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The Dilemma is surprisingly poignant for a comedy--the emotions and heartbreak are faced straight on. And Vaughn and James are more than capable of expanding their doofusy personas to show nuance and defeat. The supporting cast, as with all Howard films, is also great--including Channing Tatum as Geneva's partner-in-crime; Queen Latifah, who commands the screen as always; and of course Howard's brother Clint in a cameo. But the heart of The Dilemma is played out among the four main characters, who are solid, engaging, and sometimes appropriately off-putting. The Dilemma asks "Is honesty really the best policy?" And the answer, deftly portrayed with rueful humor and poignancy, is somewhere between secrets and lies. --A.T. Hurley
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Quite frequently, problems occur at my local Blockbuster, where titles that are supposed to be on the shelf on a given day, aren't. So when this movie finally made it to the shelf 1 1/2 weeks after its release date (their excuse was that Direct TV bought out Blockbuster, and they were closing negotiation contracts with movie studios), it was the only fairly new release there on that particular day that I hadn't seen. So, I reluctantly picked it up.
First off, this was improperly billed as a comedy. WRONG! It's not even a dark comedy. I laughed all of three times, and only once out loud. It's all about soul searching and trying to decide how to do what is right in an almost impossibly awkward situation. It's about questioning whether or not to follow your heart or your head. It's about seeing honesty for what it truly is. It's about relationships and the ability to maintain fidelity within one where the entire physical part of it has been removed. It's about much, much more, as well.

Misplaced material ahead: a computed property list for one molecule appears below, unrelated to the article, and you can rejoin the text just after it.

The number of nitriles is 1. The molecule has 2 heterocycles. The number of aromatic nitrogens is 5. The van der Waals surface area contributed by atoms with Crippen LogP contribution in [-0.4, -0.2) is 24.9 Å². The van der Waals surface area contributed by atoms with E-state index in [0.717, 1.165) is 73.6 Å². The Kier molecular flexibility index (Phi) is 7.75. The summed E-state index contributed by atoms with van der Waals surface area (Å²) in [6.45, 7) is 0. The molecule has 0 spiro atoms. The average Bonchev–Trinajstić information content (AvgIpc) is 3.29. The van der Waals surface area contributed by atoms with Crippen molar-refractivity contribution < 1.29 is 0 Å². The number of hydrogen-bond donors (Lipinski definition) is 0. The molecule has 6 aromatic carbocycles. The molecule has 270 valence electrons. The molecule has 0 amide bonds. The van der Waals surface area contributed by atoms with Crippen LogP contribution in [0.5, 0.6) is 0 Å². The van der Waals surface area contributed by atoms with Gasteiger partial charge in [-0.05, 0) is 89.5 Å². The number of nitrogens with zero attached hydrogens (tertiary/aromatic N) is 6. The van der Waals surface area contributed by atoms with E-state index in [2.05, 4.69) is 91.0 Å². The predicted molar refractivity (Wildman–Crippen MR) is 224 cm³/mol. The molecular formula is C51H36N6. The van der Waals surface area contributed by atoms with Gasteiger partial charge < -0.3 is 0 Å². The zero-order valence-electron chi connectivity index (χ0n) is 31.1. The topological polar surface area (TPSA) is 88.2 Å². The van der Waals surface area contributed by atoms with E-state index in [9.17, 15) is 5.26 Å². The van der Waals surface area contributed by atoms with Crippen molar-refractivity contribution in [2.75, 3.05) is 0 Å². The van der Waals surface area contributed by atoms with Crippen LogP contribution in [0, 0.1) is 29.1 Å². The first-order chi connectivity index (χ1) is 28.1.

Now I can see why everyone bashed "The Dilemma" from here to Kingdom Come. It was billed as a comedy, and the movie viewers came out of the theater confused as to why they barely laughed, let alone why they hardly cracked a smile. The human psyche is a computer that is programmable. If you program that computer to think that it is going to see an comedy and nothing is funny, the computer goes haywire. Somewhere inside it's intricate information pathways is the repetitive phrase, "That does not compute!Read more ›
The problem is, the film isn't funny. Even when it tries, which it rarely does. At moments, the film achieves a certain poignancy that is touching; it examines the crevices of the buddy-buddy relationship (in a much more serious way than, say Judd Apatow usually does), and hits some disturbingly harsh notes. What is most frustrating is that the cast (yes, even Kevin James) is up for the challenge: Vince Vaughn has proven himself a dramatic actor in the past, as has Jennifer Connelly. James holds his own; in fact, when he's at his worst when he's trying for yucks. Winnona Ryder delivers a solid, understated performance (as she did in BLACK SWAN). Queen Latifah is a bit over-the-top in her minor role, but Channing Tatum is surprisingly not; not that he's suddenly metamorphosed into a mesmerizing actor (his "emotional" scene opposite Vaughn makes the latter look like a true thespian), but at least he's trying here.
Allan Loeb's script is a bit two-dimensional, and Ron Howard's directing, as it unfortunately can be, is lazy; this film meanders, and never truly finds its place. It's not funny--I saw it in a packed (I know!) theater, and there were mostly groans--and it's not tender; it's uncomfortable to watch, but usually in the wrong ways. Occasionally the film strikes just the right awkward note, giving you a peak at the film it COULD have been.Read more ›
I did enjoy this flawed film, but probably wouldn't give it a second viewing. If you're looking to laugh a lot this film isn't going to cut it(although there are a few moments of fun), but if you like the actors and troubled romance films, then this one is worth a look.
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A typical movie for both actors. Good entertainment but it certainly doesn't require you to focus on it. If you miss ten minutes of the movie you'll be fine to catch up :-).Published 2 months ago by rapunzel